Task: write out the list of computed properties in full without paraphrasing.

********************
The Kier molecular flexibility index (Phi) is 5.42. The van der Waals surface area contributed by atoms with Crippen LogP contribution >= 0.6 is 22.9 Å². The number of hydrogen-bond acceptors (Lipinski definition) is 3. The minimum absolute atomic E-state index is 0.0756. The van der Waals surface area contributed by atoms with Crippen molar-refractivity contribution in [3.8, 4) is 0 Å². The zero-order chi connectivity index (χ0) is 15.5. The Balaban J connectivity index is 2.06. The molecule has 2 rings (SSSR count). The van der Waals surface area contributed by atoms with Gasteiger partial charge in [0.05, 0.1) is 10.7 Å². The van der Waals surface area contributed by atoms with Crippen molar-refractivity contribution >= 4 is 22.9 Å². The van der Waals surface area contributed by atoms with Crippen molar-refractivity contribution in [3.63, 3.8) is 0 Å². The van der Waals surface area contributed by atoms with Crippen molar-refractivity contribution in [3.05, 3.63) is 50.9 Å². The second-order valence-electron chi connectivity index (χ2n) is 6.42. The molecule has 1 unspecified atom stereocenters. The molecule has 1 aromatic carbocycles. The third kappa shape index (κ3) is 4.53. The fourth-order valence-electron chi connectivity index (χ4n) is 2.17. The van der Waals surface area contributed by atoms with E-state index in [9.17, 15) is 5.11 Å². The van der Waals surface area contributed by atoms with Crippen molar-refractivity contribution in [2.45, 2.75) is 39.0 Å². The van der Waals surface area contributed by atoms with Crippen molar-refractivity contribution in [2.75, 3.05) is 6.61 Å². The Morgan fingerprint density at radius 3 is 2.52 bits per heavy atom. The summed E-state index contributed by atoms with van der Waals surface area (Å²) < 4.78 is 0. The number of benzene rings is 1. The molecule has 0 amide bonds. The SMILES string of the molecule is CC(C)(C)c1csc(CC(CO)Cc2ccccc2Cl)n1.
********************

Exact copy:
The Kier molecular flexibility index (Phi) is 5.42. The van der Waals surface area contributed by atoms with Crippen LogP contribution >= 0.6 is 22.9 Å². The number of hydrogen-bond acceptors (Lipinski definition) is 3. The minimum absolute atomic E-state index is 0.0756. The van der Waals surface area contributed by atoms with Crippen molar-refractivity contribution in [3.8, 4) is 0 Å². The zero-order chi connectivity index (χ0) is 15.5. The Balaban J connectivity index is 2.06. The molecule has 2 rings (SSSR count). The van der Waals surface area contributed by atoms with Gasteiger partial charge in [0.05, 0.1) is 10.7 Å². The van der Waals surface area contributed by atoms with Crippen molar-refractivity contribution >= 4 is 22.9 Å². The van der Waals surface area contributed by atoms with Crippen molar-refractivity contribution in [3.63, 3.8) is 0 Å². The van der Waals surface area contributed by atoms with Crippen molar-refractivity contribution in [3.05, 3.63) is 50.9 Å². The second-order valence-electron chi connectivity index (χ2n) is 6.42. The molecule has 1 unspecified atom stereocenters. The molecule has 1 aromatic carbocycles. The third kappa shape index (κ3) is 4.53. The fourth-order valence-electron chi connectivity index (χ4n) is 2.17. The van der Waals surface area contributed by atoms with E-state index in [9.17, 15) is 5.11 Å². The van der Waals surface area contributed by atoms with Crippen molar-refractivity contribution in [2.45, 2.75) is 39.0 Å². The van der Waals surface area contributed by atoms with Crippen molar-refractivity contribution in [2.75, 3.05) is 6.61 Å². The Morgan fingerprint density at radius 3 is 2.52 bits per heavy atom. The summed E-state index contributed by atoms with van der Waals surface area (Å²) < 4.78 is 0. The number of benzene rings is 1. The molecule has 0 amide bonds. The SMILES string of the molecule is CC(C)(C)c1csc(CC(CO)Cc2ccccc2Cl)n1.